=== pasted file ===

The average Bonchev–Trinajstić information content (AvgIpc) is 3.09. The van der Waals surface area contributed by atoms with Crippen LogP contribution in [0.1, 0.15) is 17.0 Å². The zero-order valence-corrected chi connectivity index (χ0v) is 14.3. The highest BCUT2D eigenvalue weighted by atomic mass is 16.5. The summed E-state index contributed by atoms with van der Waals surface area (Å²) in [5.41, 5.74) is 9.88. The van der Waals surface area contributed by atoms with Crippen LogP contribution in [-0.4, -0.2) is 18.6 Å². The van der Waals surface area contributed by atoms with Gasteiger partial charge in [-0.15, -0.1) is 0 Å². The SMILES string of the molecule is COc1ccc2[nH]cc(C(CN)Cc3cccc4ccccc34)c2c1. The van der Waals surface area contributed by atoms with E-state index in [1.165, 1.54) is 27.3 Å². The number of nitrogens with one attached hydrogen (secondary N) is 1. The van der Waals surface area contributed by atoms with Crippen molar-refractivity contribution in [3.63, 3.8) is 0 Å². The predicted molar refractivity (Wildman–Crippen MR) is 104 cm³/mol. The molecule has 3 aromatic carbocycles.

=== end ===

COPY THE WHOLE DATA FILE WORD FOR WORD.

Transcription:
The average Bonchev–Trinajstić information content (AvgIpc) is 3.09. The van der Waals surface area contributed by atoms with Crippen LogP contribution in [0.1, 0.15) is 17.0 Å². The zero-order valence-corrected chi connectivity index (χ0v) is 14.3. The highest BCUT2D eigenvalue weighted by atomic mass is 16.5. The summed E-state index contributed by atoms with van der Waals surface area (Å²) in [5.41, 5.74) is 9.88. The van der Waals surface area contributed by atoms with Crippen LogP contribution in [-0.4, -0.2) is 18.6 Å². The van der Waals surface area contributed by atoms with Gasteiger partial charge in [-0.15, -0.1) is 0 Å². The SMILES string of the molecule is COc1ccc2[nH]cc(C(CN)Cc3cccc4ccccc34)c2c1. The van der Waals surface area contributed by atoms with E-state index in [1.165, 1.54) is 27.3 Å². The number of nitrogens with one attached hydrogen (secondary N) is 1. The van der Waals surface area contributed by atoms with Crippen molar-refractivity contribution in [3.63, 3.8) is 0 Å². The predicted molar refractivity (Wildman–Crippen MR) is 104 cm³/mol. The molecule has 3 aromatic carbocycles.